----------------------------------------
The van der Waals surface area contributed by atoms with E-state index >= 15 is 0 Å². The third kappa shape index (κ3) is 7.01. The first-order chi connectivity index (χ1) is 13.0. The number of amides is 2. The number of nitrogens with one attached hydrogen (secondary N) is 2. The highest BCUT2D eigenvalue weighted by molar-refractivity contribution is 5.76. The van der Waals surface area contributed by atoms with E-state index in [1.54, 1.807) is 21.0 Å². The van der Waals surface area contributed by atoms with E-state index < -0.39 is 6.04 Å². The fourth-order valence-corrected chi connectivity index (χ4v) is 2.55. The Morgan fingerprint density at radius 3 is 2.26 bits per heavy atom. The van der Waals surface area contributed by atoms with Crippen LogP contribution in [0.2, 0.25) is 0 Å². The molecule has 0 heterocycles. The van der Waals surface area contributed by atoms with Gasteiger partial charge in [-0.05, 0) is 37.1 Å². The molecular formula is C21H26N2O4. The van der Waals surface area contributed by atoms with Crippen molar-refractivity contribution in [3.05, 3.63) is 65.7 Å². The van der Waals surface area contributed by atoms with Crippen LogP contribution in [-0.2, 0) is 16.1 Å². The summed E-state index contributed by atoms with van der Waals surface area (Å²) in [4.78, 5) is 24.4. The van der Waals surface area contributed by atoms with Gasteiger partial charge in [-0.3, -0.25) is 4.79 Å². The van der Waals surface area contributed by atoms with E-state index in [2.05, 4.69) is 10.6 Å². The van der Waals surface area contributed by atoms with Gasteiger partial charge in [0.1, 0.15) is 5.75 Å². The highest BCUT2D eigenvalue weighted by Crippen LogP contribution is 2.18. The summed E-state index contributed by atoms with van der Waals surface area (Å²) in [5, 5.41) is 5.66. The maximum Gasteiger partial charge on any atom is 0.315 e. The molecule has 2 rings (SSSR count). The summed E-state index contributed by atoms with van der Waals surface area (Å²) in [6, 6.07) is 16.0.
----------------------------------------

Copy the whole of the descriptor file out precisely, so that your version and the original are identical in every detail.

The van der Waals surface area contributed by atoms with E-state index >= 15 is 0 Å². The third kappa shape index (κ3) is 7.01. The first-order chi connectivity index (χ1) is 13.0. The number of amides is 2. The number of nitrogens with one attached hydrogen (secondary N) is 2. The highest BCUT2D eigenvalue weighted by molar-refractivity contribution is 5.76. The van der Waals surface area contributed by atoms with E-state index in [1.54, 1.807) is 21.0 Å². The van der Waals surface area contributed by atoms with E-state index < -0.39 is 6.04 Å². The fourth-order valence-corrected chi connectivity index (χ4v) is 2.55. The Morgan fingerprint density at radius 3 is 2.26 bits per heavy atom. The van der Waals surface area contributed by atoms with Crippen LogP contribution in [0.2, 0.25) is 0 Å². The molecule has 0 heterocycles. The van der Waals surface area contributed by atoms with Gasteiger partial charge in [-0.05, 0) is 37.1 Å². The molecular formula is C21H26N2O4. The van der Waals surface area contributed by atoms with Crippen molar-refractivity contribution in [3.05, 3.63) is 65.7 Å². The van der Waals surface area contributed by atoms with Crippen LogP contribution in [-0.2, 0) is 16.1 Å². The summed E-state index contributed by atoms with van der Waals surface area (Å²) in [4.78, 5) is 24.4. The van der Waals surface area contributed by atoms with Gasteiger partial charge in [-0.3, -0.25) is 4.79 Å². The van der Waals surface area contributed by atoms with E-state index in [2.05, 4.69) is 10.6 Å². The van der Waals surface area contributed by atoms with Gasteiger partial charge in [0.1, 0.15) is 5.75 Å². The highest BCUT2D eigenvalue weighted by Crippen LogP contribution is 2.18. The summed E-state index contributed by atoms with van der Waals surface area (Å²) in [5, 5.41) is 5.66. The maximum Gasteiger partial charge on any atom is 0.315 e. The molecule has 2 rings (SSSR count). The summed E-state index contributed by atoms with van der Waals surface area (Å²) in [6, 6.07) is 16.0.